Ignacio Rivera, aka Papi Coxxx, is a gender-fluid, two spirit, polyamorous, kinky, black-boricua queer on a mission: the de-mystification, de-colonization and de-fetishization of queer and trans people’s sexuality. In the service of which, Rivera is prepared to go a long way — and sometimes even all the way — in their teaching and performance (“they” is Rivera’s preferred pronoun).
Before an upcoming visit to Toronto to teach two courses with local sexuality emporium (and Feminist Porn Award-ers) Good for Her, Rivera looks forward to the classes and to spreading their pro-sex, anti-racist message.
Reached in New York, Rivera enthusiastically describes their classes for Good for Her as being about “openness and intentional journey on our own paths. We hold our truths about sex and desire as secrets, and yet the media pushes their version in our faces constantly. We might not have the tools, in private, to get to these imaginary places that we desire but see only in movies or even porn.”
Ignacio Rivera specializes in sex education led by, and focused on, people of colour.
“We’re so excited to have Ignacio here to teach,” says Carlyle Jansen, owner of Good for Her, “and also especially to screen Mommy Is Coming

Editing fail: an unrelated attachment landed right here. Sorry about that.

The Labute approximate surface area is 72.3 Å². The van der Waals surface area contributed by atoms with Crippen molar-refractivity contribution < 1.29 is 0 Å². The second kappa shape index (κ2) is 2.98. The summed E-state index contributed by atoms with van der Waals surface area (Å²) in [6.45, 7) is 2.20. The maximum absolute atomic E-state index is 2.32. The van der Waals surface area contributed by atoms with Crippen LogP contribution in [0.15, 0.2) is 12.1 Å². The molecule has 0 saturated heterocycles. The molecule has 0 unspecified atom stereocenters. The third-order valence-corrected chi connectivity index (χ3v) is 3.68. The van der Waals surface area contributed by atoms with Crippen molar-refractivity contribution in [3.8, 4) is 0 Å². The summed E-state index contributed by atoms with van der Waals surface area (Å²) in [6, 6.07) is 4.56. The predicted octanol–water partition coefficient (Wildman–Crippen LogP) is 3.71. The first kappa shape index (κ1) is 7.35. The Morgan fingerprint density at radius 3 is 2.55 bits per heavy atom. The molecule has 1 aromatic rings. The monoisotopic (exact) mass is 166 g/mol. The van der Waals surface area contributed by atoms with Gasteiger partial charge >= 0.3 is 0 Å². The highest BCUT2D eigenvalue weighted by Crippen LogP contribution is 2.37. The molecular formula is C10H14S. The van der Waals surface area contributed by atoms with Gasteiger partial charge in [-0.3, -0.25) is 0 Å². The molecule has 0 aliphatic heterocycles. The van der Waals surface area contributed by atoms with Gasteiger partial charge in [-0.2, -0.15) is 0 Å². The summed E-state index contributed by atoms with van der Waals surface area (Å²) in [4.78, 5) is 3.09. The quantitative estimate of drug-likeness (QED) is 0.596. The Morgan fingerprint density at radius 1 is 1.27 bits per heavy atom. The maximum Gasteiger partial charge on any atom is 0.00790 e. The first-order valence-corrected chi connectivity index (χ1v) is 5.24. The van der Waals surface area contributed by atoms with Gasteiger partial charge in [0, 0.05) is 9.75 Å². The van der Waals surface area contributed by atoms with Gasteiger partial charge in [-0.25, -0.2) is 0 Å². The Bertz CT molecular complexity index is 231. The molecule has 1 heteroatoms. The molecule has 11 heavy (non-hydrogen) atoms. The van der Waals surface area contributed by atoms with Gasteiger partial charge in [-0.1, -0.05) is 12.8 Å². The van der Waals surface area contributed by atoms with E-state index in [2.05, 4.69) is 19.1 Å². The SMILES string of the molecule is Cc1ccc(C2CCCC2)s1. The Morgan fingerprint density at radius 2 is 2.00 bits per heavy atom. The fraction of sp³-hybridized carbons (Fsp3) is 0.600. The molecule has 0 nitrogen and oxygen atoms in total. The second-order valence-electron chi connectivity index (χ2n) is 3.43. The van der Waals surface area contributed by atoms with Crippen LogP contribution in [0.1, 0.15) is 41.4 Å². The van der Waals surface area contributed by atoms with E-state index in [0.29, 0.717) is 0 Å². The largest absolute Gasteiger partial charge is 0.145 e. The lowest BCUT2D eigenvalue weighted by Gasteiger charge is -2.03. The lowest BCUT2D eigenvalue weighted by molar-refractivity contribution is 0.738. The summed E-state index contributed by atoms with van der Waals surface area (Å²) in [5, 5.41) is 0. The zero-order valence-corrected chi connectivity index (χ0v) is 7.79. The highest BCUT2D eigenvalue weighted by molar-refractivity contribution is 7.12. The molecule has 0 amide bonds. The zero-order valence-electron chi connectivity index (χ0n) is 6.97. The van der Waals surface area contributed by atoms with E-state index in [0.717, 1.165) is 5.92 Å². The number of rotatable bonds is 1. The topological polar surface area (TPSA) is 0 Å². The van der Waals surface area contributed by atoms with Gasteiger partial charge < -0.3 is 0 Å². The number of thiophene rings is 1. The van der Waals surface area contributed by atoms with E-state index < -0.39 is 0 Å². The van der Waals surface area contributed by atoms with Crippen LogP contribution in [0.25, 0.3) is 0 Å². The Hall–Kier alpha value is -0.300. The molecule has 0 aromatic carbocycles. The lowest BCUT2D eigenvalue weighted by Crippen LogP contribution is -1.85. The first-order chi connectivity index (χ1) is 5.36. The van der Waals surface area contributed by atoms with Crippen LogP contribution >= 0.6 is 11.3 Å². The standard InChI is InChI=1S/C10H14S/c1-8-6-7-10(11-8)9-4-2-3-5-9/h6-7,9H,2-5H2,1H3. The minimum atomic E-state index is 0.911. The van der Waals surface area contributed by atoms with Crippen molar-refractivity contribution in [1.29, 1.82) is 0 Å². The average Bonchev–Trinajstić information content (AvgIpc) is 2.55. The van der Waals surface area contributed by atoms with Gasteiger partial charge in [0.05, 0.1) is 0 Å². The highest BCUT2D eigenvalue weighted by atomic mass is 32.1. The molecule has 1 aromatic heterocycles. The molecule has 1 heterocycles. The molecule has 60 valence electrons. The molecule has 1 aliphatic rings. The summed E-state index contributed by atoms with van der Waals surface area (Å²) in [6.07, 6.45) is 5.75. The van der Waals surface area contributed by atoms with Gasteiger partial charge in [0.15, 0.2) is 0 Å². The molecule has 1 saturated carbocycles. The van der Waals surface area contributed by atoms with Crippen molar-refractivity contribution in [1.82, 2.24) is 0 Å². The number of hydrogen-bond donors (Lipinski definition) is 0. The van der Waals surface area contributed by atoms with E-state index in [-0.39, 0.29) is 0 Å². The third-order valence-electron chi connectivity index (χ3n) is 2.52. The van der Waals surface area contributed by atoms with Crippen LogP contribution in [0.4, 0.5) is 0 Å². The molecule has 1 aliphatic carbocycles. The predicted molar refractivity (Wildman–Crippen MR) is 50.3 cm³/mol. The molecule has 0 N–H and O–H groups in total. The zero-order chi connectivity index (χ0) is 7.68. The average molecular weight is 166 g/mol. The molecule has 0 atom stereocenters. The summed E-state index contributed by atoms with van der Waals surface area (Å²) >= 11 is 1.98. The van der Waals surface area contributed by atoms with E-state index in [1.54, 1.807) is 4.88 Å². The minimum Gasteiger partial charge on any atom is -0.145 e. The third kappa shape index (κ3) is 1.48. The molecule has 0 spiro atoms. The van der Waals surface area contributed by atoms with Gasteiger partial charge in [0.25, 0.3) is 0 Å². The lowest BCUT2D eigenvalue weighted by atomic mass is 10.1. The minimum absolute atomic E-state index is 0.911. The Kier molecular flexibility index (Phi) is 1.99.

. It won a prize at the Feminist Porn Awards
last year [in 2012], and we’ve been trying to arrange it ever since, really.” The film, directed by celebrated lesbian filmmaker Cheryl Dunye, stars Rivera as a gender-bent Lothario who romances both a young woman and her mother in the dimly lit sex spaces of Berlin. The film straddles the line between feature film and pornography, much as Rivera values (and thrives) in their work in in-between spaces.
Sex education led by, and focused on, people of colour is key for Rivera in their teaching and practice. “In these public discussions about sex, desire and kink,” Rivera says, “black, brown and POC bodies are either not discussed and not represented or completely fetishized and hyper-sexualized. It feels urgent. It’s so important to me that people of colour who have the privilege — especially women of colour, people with disabilities and trans and queer people — are at the forefront, discussing these issues.”
Rivera uses a sex-positive, investigative model to help participants discover which options, themes and models work best for them in their sexual lives and then encourages them to sally forth and give it a try. So if it seems warm in Toronto this weekend? It might not be climate change at all. Could be it’s just that Ignacio Rivera’s been in town, heating things up.